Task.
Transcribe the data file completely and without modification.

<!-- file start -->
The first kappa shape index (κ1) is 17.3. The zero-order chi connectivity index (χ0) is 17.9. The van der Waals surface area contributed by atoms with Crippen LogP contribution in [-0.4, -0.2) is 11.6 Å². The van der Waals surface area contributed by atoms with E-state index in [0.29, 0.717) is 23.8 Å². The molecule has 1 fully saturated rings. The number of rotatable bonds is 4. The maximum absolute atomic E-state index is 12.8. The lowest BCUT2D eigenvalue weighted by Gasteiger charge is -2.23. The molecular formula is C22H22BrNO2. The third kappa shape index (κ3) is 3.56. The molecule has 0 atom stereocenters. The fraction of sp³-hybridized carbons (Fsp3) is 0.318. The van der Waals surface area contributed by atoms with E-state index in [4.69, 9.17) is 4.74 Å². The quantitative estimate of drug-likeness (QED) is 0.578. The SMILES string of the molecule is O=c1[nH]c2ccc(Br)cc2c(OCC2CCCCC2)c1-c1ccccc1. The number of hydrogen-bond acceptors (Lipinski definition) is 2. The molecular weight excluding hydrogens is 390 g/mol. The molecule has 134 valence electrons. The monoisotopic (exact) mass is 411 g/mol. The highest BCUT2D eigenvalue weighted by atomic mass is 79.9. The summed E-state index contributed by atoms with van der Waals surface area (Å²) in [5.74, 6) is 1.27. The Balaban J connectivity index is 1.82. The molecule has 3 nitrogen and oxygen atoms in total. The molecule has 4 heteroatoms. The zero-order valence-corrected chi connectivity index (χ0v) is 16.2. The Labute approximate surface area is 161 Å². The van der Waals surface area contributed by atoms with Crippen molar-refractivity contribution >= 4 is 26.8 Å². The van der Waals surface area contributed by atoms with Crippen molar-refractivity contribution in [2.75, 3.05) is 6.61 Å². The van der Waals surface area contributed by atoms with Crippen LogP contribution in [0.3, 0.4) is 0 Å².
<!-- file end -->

The first kappa shape index (κ1) is 17.3. The zero-order chi connectivity index (χ0) is 17.9. The van der Waals surface area contributed by atoms with Crippen LogP contribution in [-0.4, -0.2) is 11.6 Å². The van der Waals surface area contributed by atoms with E-state index in [0.29, 0.717) is 23.8 Å². The molecule has 1 fully saturated rings. The number of rotatable bonds is 4. The maximum absolute atomic E-state index is 12.8. The lowest BCUT2D eigenvalue weighted by Gasteiger charge is -2.23. The molecular formula is C22H22BrNO2. The third kappa shape index (κ3) is 3.56. The molecule has 0 atom stereocenters. The fraction of sp³-hybridized carbons (Fsp3) is 0.318. The van der Waals surface area contributed by atoms with E-state index in [4.69, 9.17) is 4.74 Å². The quantitative estimate of drug-likeness (QED) is 0.578. The SMILES string of the molecule is O=c1[nH]c2ccc(Br)cc2c(OCC2CCCCC2)c1-c1ccccc1. The number of hydrogen-bond acceptors (Lipinski definition) is 2. The molecular weight excluding hydrogens is 390 g/mol. The molecule has 134 valence electrons. The monoisotopic (exact) mass is 411 g/mol. The highest BCUT2D eigenvalue weighted by atomic mass is 79.9. The summed E-state index contributed by atoms with van der Waals surface area (Å²) in [5.74, 6) is 1.27. The Balaban J connectivity index is 1.82. The molecule has 3 nitrogen and oxygen atoms in total. The molecule has 4 heteroatoms. The zero-order valence-corrected chi connectivity index (χ0v) is 16.2. The Labute approximate surface area is 161 Å². The van der Waals surface area contributed by atoms with Crippen molar-refractivity contribution >= 4 is 26.8 Å². The van der Waals surface area contributed by atoms with Crippen molar-refractivity contribution in [2.75, 3.05) is 6.61 Å². The van der Waals surface area contributed by atoms with Crippen LogP contribution in [0.3, 0.4) is 0 Å².